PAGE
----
The year 2018 was the year of Claude Debussy. Last March the world marked 100 years since the death of the great French composer. The event led to the creation of monographic cycles, special concerts, and series of lectures at many venues of the Old and New Worlds. Valery Gergiev has prepared a precious gift for the public: for the first time ever he will perform the mystery play Le Martyre de saint Sébastien in St Petersburg (previously only the five-part suite was performed at concerts). The play premiered in 1911. Back then the Italian poet Gabriele D'Annunzio decided to scandalize the Parisian public with a Diaghilev-like production (a controversial story, colourful decorations, a vocal and choreographic show with Russian dancers in the lead roles, and new music commissioned to a famous composer). His mystery play has only been staged at theatres a couple of times. And every single production underwent extensive cuts: no one wanted either to perform or listen to more than five hours of elaborate music text written in Old French. Conductors and stage directors tried to save only the music fragments: symphony intermissions, chorus, vocal, and dance routines. However, it was almost impossible to separate them from the story: the lyrics of the arioso and duets sound way too confusing out of context; in some cases, the soloists perform their text with the orchestra, in others they have to mimic the scenes. That is why Le Martyre de saint Sébastien is mostly known through recordings. Those parts that can link various music elements are taken from the great mass of text; the recording booklet has commentary explaining what the authors meant to convey during the performance; the issue of balancing out three orchestral sets and the narrator is resolved in the studio.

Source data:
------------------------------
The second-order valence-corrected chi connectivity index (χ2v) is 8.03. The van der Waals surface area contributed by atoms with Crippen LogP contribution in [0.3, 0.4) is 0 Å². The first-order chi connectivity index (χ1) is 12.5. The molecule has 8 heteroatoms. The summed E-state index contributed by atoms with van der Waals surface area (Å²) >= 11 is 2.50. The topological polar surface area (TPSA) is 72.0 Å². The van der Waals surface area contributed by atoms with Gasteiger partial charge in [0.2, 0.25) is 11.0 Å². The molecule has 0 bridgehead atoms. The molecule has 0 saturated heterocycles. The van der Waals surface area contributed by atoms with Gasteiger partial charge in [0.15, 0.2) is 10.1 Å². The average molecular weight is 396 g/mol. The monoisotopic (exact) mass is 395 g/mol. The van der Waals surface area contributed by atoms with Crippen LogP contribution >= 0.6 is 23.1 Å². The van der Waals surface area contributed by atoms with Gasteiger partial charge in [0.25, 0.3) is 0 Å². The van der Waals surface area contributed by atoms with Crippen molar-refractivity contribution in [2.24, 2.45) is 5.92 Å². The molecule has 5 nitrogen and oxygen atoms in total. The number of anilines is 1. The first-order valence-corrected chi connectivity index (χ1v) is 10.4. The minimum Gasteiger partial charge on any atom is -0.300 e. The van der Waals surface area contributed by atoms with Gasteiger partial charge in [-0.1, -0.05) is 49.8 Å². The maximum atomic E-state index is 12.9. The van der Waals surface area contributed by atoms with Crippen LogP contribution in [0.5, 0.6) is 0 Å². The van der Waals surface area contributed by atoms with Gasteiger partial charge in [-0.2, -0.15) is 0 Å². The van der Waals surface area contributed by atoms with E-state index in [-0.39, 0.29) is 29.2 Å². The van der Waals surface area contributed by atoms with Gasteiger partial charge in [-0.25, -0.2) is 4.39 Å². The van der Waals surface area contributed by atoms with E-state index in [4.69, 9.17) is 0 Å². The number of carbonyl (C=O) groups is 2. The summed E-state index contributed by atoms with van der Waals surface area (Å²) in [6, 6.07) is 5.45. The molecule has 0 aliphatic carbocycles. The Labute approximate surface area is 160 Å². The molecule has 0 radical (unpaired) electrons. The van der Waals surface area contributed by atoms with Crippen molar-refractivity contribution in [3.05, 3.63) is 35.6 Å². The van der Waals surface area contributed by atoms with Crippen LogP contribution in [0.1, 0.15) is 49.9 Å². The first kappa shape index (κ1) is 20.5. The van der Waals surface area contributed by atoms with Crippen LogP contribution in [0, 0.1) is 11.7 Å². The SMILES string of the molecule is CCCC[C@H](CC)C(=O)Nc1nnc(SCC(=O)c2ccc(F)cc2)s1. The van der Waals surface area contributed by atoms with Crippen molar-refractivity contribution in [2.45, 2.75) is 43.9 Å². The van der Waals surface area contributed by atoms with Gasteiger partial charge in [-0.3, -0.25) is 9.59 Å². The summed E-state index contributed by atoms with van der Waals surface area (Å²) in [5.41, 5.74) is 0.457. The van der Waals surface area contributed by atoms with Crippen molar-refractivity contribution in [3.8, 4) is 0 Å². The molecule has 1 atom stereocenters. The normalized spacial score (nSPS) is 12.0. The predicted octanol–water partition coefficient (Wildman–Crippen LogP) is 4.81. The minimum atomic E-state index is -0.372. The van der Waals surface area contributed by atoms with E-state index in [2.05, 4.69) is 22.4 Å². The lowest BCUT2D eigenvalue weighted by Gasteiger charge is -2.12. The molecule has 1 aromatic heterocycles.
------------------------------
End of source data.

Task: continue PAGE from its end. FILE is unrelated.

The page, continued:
Rare concert performances only fuel the public’s interest to this marginal work of Debussy’s. If Pelléas et Mélisande is Debussy’s French response to Tristan, then his decision to work on Le martyre de saint Sébastien (taken at the time when the text was not yet written) was Debussy’s plunge into the genre of mystery. He was so badly burnt emotionally by Parsifal that, though pantheist and sceptic, he wanted to step into the then uncharted territory of mysterious revelations and Divine grace.
Fairytale-like excerpts from Prokofiev’s and Ravel’s positive Piano Concerto are a stark contrast to the mystery play’s somber fabric. They will be performed by Alexei Volodin, a frequent participant of the festival, who is equally impressive at performing classical, romantic, and neoclassical repertory.